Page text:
With the mouth-watering emotional discord and physical bedlam of The 33rd Parallel and the sonic terrorism and mesmeric beauty of the equally outstanding Deadweight bringing Aokigahara to a riveting and ferocious close, the album stands as one of the best metal debuts this year and back. At times it almost proves too brutal and invasive to take in one go, but every track brings such a fresh adventure of conflict and emotional friction that tearing away from the album’s grudge proves impossible. Bottom-line is that this is a treat no one should ignore.

Aokigahara is out now @ http://Jonestownbrighton.bandcamp.com

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Pete RingMaster 28/04/2016

Copyright RingMaster: MyFreeCopyright

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Valley Of The Sun – Volume Rock

VOTS_RingMasterReview:

If a title ever reflected its contents then it is Volume Rock, the new album from Cincinnati stompers Valley Of The Sun. The release is a mighty roar of rousing rock ‘n’ roll which never takes a breath and demands to be played with the dial locked on maximum. In many ways it carries on where their acclaimed debut album Electric Talons Of The Thunderhawk left off but with even more resourcefully honed and fiery exploits on board to fire up ears and rich enjoyment.

With the two well-received EPs, Two Thousand Ten and The Sayings of the Seers in 2010 and 2011 respectively, under their belt, Valley Of The Sun really caught attention and a new wealth of eager appetites with Electric Talons Of The Thunderhawk in 2014. It took their inflamed mix of stoner, hard, and desert rock to new heights with just rewards in responses and acclaim. It is easy to feel though that all of its success was just the appetiser to bigger things and reactions around the uncaging of Volume Rock and its step up in sound, songwriting, and the band’s ability to get all rocking like a bone starved hound.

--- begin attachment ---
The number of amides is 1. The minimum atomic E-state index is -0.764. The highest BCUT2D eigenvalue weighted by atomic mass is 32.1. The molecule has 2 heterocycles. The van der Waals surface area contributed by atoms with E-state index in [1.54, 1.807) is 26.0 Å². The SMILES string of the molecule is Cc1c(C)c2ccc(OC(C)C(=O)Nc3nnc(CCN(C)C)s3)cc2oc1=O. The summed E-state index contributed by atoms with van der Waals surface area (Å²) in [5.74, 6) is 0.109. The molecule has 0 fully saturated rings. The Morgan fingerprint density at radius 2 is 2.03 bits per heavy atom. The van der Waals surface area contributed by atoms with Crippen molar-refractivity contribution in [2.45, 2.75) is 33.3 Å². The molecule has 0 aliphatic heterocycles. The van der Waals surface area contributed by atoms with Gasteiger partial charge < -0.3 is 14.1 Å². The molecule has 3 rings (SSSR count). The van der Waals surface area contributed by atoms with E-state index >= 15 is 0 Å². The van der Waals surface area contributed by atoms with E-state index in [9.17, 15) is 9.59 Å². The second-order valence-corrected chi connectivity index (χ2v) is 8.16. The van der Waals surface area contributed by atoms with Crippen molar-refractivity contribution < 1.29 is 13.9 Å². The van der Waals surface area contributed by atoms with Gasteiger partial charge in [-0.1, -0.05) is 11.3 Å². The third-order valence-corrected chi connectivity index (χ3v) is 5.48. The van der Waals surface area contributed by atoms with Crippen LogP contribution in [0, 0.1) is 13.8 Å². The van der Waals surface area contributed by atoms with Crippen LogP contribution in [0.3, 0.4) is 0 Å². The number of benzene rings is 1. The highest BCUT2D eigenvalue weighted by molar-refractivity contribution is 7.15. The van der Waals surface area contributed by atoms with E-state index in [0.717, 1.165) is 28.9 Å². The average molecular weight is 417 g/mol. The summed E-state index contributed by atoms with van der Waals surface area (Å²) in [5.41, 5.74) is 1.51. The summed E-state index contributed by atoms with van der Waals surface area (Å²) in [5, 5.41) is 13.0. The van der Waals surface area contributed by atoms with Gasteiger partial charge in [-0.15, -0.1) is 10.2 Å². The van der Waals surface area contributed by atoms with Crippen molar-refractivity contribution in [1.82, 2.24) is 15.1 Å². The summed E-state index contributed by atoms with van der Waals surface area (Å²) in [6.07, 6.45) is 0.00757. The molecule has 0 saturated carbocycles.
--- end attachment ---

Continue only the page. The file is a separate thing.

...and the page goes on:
The album opens on the instantly masterful and rousing swagger of Eternal Forever, ears clipped by sticks on rims as a bluesy invitation swings away alongside. In another handful of seconds, the song hits a rampant stroll with its riff loaded chest out and rhythmic hips swinging. The vocals of guitarist Ryan Ferrier quickly impress as they light ears and song whilst his riffs find quick unity with the catchy grooves of Adam Flaig, the contagious start becoming a full on anthemic enticement driven by the potent jabs of drummer Aaron Boyer and the brooding bassline of Ringo Jones.

It is an exhilarating start backed within moments by the following Wants and Needs. Slightly less urgent but no less commandingly infectious, the track has a spicy Queens Of The Stone Age feel to its melodic and vocal persuasion though equally, and not for the last time across the album, there is also a grungy essence which hints at Alice In Chains. A blaze of spirit raising rock ‘n’ roll, its success is matched and eclipse by the thick and sultry charms of The Hunt. Badgering the senses and body from start to finish, the track is an inflamed shuffle with imposing rhythms and citric grooves bound in the outstanding tones of Ferrier, his presence backed just as potently by the band in voice and enterprise.

Volumerock_FrontCover_RingMasterReviewNext up Land of Fools has enjoyment and limbs in full involvement too; it’s more reserved but seriously addictive entrance, with rhythms and riffs insatiable bait, the lead into a virulent epidemic of lean keen hooks and beats which continue the track’s initial magnetic work as sonic flames cast by the guitar of Flaig and Ferrier’s harmonic throat flare. There is no escaping a Josh Homme and co feel again to the outstanding encounter, a flavour only adding to its triumph before making way for I Breathe the Earth and its delicious bass grumble. That leading lure brings ears into t smouldering sighs of fiery guitar and in turn concussive beats and beguiling harmonies, all colluding in another aural swelter with psych and blues rock imagination.